Monday, 12 January 2015

Daddy, How Come there Are SO Many People Named "Charlie?"

"Daddy, see that man over there?  And that one?  And that woman?  They all aren't really named Charlie, are they?  And why are they all wearing name-tags that say "Je suis Charlie?  Are these people all going to a first day of school or something?"

No, son.  In fact, I doubt any of them is actually named "Charlie."  And they aren't going to a 'Welcome Back to School' day at all.  They are going to a march. A march in support of Charlie Hebdo, and to show support for freedom.

"Huh?  Who is Charlie Hebdo?

Charlie Hebdo is the name of a satirical magazine; last week, some men went to their office with guns and attacked them because they didn't like what the magazine had printed.

"Oh; my teacher was talking about that this week in class.  Our school had a moment of silence.  I guess that this is what they were talking about.  What did Charlie Hebdo print that made these guys so angry, and why did they shoot the cartoonists?  And what is 'satire' anyways?"

Well, son; satire is a kind of political way of talking, where you try to show how silly ideas that some people are really serious about are.  Remember Gulliver's Travels?  Where Gulliver, a giant, is tied-down by hundreds of tiny people?  It doesn't look like a serious book, but it was, and it was in this case not laughing about little people, but instead, it was pointing out how lots of people with small minds use hundreds of tiny rules to stop great people from doing things.  That was a kind of satire of rigid society in England in those days.  

Here, the cartoonists of Charlie Hebdo were using satire to make fun of a group of people who try to use their own religious beliefs to control others.  The people whose beliefs were mocked got angry, and they decided to kill the cartoonists, partly to punish them, and also to make other cartoonists afraid so that they would not make similar cartoons in the future.

"I see.  Do you think that it will work?  Will cartoonists stop drawing cartoons because it may make these guys mad again?"

No.  I don't think it will work.

THAT is why these people are marching.  They want to show to those who think it is OK to control what other people think by threatening them that they will fail.  Here, the French people are saying: "No.  I am not going to let your threats scare me into being quiet.  I have a right to think and to say and to draw cartoons as I like.  You think that you hurting these people is going to control how I think, and I say to you that it won't.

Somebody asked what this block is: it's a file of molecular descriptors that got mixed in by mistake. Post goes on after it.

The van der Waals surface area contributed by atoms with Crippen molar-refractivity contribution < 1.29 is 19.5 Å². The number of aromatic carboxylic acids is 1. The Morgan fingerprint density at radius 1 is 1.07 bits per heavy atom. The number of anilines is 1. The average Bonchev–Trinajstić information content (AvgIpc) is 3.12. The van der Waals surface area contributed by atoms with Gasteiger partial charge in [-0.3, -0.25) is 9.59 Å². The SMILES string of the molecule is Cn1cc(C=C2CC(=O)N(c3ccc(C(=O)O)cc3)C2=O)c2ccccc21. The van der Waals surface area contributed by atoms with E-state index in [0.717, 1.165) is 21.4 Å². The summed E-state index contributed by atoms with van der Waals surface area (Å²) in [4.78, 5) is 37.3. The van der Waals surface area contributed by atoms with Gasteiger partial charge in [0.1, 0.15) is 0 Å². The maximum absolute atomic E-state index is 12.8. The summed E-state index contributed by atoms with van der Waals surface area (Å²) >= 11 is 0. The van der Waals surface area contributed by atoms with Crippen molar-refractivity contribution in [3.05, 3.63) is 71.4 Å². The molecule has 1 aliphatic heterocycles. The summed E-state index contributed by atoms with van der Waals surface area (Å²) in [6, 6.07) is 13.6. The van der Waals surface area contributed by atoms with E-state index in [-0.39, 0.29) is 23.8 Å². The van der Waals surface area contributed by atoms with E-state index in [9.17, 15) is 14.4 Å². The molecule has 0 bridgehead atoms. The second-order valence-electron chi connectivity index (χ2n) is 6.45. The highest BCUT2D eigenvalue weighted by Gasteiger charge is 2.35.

"OK.  So it's important then for all these people to stand together.  But why do they say "Je suis Charlie?"

They say "je suis Charlie" not because they agree with Charlie Hebdo, or even like what Charlie Hebdo had to say.  What they are saying is that, like Charlie Hebdo, we all stand up together for the freedom of thought.  Though our ideas are different, our values are not.  If you want to attack the cartoonists at Charlie Hebdo because you don't like what they say, then you have to attack me, too.

"Hmmmm... OK.  But you know, I've heard you complain when newspapers or other people make fun of your beliefs.  My teacher even said that Charlie Hebdo in the past has made fun of our religon.  They shouldn't make fun of people, should they?  You don't think it's OK to say things that hurt your feelings, do you?  You don't even like their cartoons, after all.

Son, this is the point.  I don't like it when people say things that hurt me.  I don't think it's good when they say things that insult other people.  It's generally not a good idea going around trying to offend people, and the world generally is a better place if people try to be nice to each other instead of trying to be mean.

But this is important for you to understand.  Because I don't like something, it doesn't mean I am going to tell someone else that they can't say it.  I can ask them not to say mean things.  I can control what I say and try to be nice - though I know at times, I am certainly going to say things other people do not like.  But if Charlie Hebdo or anyone else writes something that someone is hurt or offended by, then that person should respond explaining why they think that Charlie Hebdo's comments are wrong.

If there are bad ideas, and you think your ideas are better, then let the other guy have his say, tell people why you think he is wrong, and then let people decide who is right. That is how "the market place of ideas" works.

If you do not like an idea, you pick up a pencil, you do not pick up a gun.

And here, this is why it's so important as it is for everyone to be at this march.  Freedom of thought and freedom of speech means defending ideas that you don't like.  It's easy to stand up for viewpoints you agree with - the cartoonists were not attacked because they drew nice cartoons about puppies.  That sort of speaking does not need anyone to defend it.

No.  Freedom of thought and freedom of speech exist to protect ideas that are not popular.

And never, never, forget this: what is popular now may not be tomorrow.  If someone tries to ban speech or to attack a cartoonist that they disagree with today - even one you don't like or agree with - well, they might be coming after you some day.

So, it's really good then, that so many people are going to go out and stand up for Charlie. 

Even if they aren't named Charlie.  

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